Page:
It’s a world of magic realism. Because of a Certificate of Public Use running out, a toilet is legal today, illegal tomorrow, the event taking place presumably at midnight. No physical change has occurred, simply a regulation kicking in. In the UK, six is suddenly the number for legal gatherings. A family of seven becomes illicit. Darcy, a fly in fly out miner turns up at the airport with paperwork that allows a workmate standing beside him in the queue to fly across the Tasman but the same paperwork proves inadequate in his case. Different immigration officer. A headache perhaps, a relationship breaking up?  This begins a bureaucratic process that is truly Kafkaesque. Similarly, the Assange trial is pure Kafka. The go-to epidemiologist, with shocking pink hair, seems a character out of Alice in Wonderland. National’s team of ‘competent business people’ get their figures wrong. Floods, hurricanes and bush fires rage. We have entered the time of crisis. The centre will try and hold, with the margins collapsing. I video a local candidates meeting and it’s all predictable, Labour keeping things moving, Greens kindly and idealistic, NZ First full of policy, National preaching competence for recovery, the rest a bit loopy and nationalist with the anti money party having the insight of extremity. A drunk is embarrassing and no one can ask a simple question. Given the opportunity, people start raving.

I read a book, The mushroom at the end of the world, which posits a strange hope on the margins of precarity, as war vets, refugees and ferals gather matsutake mushrooms in the degraded pine forest of Wyoming. A complex supply train gets the mushrooms to Japan where they are a delicacy offered as gifts. The point made is that in a post human, intersectional, contaminated world, a community of outsiders can still find a rough praxis, different species interact and nurture one another and capital accumulates on the margins. I wonder whether the wilding pines are hiding this mushroom delicacy and in our lust for purity we forgot to notice.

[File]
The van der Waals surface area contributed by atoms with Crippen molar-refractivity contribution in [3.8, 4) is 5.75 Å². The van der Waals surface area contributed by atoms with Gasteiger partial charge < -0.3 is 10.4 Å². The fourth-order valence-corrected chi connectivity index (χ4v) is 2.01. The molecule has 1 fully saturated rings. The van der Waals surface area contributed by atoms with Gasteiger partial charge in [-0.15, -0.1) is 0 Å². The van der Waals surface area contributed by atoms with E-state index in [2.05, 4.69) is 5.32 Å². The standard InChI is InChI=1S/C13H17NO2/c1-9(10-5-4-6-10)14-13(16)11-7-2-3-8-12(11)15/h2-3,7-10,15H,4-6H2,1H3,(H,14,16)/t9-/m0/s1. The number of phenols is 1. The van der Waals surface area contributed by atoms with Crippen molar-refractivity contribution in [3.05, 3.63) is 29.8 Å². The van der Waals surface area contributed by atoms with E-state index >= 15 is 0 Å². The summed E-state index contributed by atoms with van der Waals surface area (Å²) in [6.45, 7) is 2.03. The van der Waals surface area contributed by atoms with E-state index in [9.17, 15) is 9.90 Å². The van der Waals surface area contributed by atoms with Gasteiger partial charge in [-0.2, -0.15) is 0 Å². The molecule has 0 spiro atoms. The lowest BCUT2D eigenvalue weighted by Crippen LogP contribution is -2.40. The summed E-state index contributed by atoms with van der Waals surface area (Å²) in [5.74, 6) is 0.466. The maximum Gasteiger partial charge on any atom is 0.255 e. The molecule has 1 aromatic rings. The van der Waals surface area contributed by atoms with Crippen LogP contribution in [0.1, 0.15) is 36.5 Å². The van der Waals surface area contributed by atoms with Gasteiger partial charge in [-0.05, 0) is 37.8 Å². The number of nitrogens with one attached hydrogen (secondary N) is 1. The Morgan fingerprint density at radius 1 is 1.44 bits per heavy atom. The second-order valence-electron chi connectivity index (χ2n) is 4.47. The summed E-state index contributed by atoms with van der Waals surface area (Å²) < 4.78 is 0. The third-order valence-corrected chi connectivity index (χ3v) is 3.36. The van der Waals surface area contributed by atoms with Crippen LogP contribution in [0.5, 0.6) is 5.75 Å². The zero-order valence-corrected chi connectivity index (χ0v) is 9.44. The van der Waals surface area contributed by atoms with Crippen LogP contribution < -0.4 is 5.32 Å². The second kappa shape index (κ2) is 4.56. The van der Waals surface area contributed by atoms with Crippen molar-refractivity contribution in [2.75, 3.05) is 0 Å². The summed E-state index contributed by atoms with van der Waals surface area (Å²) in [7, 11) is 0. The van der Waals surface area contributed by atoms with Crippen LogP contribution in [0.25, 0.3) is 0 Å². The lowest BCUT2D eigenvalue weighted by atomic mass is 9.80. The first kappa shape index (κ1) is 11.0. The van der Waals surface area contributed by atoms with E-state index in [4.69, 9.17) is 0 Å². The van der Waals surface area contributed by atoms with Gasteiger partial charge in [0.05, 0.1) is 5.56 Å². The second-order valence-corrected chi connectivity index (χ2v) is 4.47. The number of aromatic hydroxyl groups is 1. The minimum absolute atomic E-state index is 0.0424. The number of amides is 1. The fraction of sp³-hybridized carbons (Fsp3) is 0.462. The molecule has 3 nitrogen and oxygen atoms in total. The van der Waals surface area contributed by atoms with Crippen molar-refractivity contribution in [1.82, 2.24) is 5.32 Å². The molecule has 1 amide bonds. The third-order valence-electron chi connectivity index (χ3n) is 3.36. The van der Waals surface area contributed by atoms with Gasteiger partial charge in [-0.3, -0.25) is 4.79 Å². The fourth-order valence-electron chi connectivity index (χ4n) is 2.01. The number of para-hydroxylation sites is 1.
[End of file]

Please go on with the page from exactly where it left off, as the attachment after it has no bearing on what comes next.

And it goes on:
In another book, Cassie Thornton, a feminist economist artist (that’s a mouthful) makes an interesting proposal: ‘How can we let go of what we know are false and deadly dreams of individual success within this murderous system to construct a yet unimaginable social world?’ she writes. ‘Instead of constantly risking everything to survive as individuals we might use our energy to take risks to make collective experiences of steadfast and deep solidarity where success is measured differently.’ And she is not preaching new ageism which she describes as a ‘middle class, saccharine, self congratulatory, individualistic, crypto masochistic, quasi activist rhetoric of healing, self care, pleasure, generosity and kindness.’ Not bad.

Thornton mounted an interesting dance project with dancers entering a large bank trying to find some dirt; which, if it existed, would be the only real thing in the building. A Hamburg colleague, Sybelle Peters, works with children and their wishes; one project involved the kids finding miracles in their neighbourhood – which sounds a worthwhile exercise well outside the National Standards testing regime.

Reading about these women’s work there is a sense of entering a space which is real, a space where people have taken a scalpel to the dark clouds of mystification to let through a glimmer of light.

Blog at

Up ↑